Last Saturday, a pane from the new Goldman Sachs building in Battery Park City crashed into the ground and shattered into a million pieces. Fortunately, no one was injured, although we suppose that it's possible someone was, and the body was quickly disposed of by the U.S. government. But the accident sure messed up a lot of people's days, according to the Tribeca Tribune. Which is just so typical of Goldman, the locals say, to have such little consideration for others.
For starters, countless taxpayers were inconvenienced, and the opening of a skating rink was delayed, which very likely made children cry and also left a lot of hardworking Americans with a slice of unexpected leisure time.
Aside from mucking up traffic and startling nearby residents, Saturday’s accident also thwarted the opening of Battery Park City’s first ice skating rink, originally set for 10 a.m. that morning. The rink is installed in the Battery Park City ball fields, just a few hundred feet from the tower.
“It shut us down all day Saturday,” said Glen Danischewsky, the rink’s on-site manager. “We were basically in a holding pattern until they deemed the area safe.”
They were just forced to sit around all day, shooting the shit, whereupon they came to the conclusion that, frankly, someone should pay for this outrageous turn of events. And who better than the deep-pocketed organization that caused the problem, maybe not on purpose but through sheer negligence, because what does CEO Lloyd Blankfein think, he's too good to show up in a hard hat and supervise the construction of his own building? So they got in touch with Goldman Sachs, which agreed to fork over the dough to everyone who asked for it, because what's it to them?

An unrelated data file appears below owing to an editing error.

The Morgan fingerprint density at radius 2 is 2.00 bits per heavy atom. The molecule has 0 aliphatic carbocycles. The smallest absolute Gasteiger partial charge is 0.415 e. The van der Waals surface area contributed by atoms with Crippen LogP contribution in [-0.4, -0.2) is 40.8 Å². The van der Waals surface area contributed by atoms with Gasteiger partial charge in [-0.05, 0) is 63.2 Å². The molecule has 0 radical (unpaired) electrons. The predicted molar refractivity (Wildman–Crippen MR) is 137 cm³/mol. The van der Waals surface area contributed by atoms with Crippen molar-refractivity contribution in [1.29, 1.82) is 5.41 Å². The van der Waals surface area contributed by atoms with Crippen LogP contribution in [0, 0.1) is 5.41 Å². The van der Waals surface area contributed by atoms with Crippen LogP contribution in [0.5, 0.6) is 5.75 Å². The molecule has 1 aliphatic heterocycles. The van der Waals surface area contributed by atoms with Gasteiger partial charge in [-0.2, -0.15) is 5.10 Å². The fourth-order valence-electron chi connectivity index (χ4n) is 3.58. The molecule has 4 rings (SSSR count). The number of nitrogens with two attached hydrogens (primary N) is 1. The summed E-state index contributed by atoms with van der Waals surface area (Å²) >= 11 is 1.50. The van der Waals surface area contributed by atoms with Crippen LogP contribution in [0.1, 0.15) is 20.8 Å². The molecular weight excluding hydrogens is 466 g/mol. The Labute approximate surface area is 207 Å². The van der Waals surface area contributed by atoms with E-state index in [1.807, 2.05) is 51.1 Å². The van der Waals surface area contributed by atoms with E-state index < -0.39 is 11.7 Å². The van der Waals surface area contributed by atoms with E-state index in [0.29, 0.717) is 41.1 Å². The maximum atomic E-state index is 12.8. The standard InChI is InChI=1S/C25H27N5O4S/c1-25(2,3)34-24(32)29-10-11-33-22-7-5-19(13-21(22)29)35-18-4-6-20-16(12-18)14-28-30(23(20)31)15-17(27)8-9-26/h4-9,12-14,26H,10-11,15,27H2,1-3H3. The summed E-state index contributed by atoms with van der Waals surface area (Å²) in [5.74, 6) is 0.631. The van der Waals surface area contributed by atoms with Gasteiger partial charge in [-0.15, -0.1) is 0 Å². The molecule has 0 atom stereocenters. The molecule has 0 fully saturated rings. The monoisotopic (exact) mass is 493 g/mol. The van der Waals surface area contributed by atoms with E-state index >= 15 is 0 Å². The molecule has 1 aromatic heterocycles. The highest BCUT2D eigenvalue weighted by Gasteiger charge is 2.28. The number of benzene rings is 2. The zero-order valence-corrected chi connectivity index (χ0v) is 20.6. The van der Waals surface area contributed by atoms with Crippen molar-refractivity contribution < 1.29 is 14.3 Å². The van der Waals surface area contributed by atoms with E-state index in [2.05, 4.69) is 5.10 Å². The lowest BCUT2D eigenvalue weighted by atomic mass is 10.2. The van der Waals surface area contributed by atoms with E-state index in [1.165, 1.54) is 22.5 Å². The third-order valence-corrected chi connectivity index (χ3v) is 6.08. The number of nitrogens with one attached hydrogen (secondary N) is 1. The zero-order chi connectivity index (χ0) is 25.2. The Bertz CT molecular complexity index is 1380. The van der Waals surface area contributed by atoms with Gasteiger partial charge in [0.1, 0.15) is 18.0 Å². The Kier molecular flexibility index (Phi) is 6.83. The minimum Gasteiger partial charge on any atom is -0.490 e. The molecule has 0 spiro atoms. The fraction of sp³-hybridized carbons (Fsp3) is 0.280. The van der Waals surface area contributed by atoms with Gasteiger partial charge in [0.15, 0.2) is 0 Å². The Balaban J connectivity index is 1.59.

Goldman Sachs has offered to compensate Danischewsky for the lost revenue at the skating rink, as well as a local café owner who had planned to sell pastries and hot drinks at the rink on opening day.
Seeing this, the Battery Park City Committee grew angry. They wondered where their compensation was, for the pain and suffering and the crick they had in their necks from looking up at the broken window. And so they, too, made a demand. But they didn't just want Lloyd Blankfein's pocket change, they wanted justice.
Given the frequency of the accidents at the company’s new headquarters, committee member Jeff Mihok said Goldman Sachs ought to be doing even more to support the neighborhood, like sponsoring discount passes at the skating rink for Battery Park City residents.
“This is where we live, and this is where [they] have built your huge building,” Mihok said. “It’s what a good neighbor would do, given the number of things we’ve had to put up with from [their] organization.”
By "things" we're pretty sure he means the T-A-R-P and the A-I-G, though he doesn't want to have to spell it out. Not yet, anyway, but we'll see what happens if Goldman doesn't pay up.
Crack Seen 2 Weeks Before Glass Fell from Goldman Sachs Tower [Tribeca Tribune]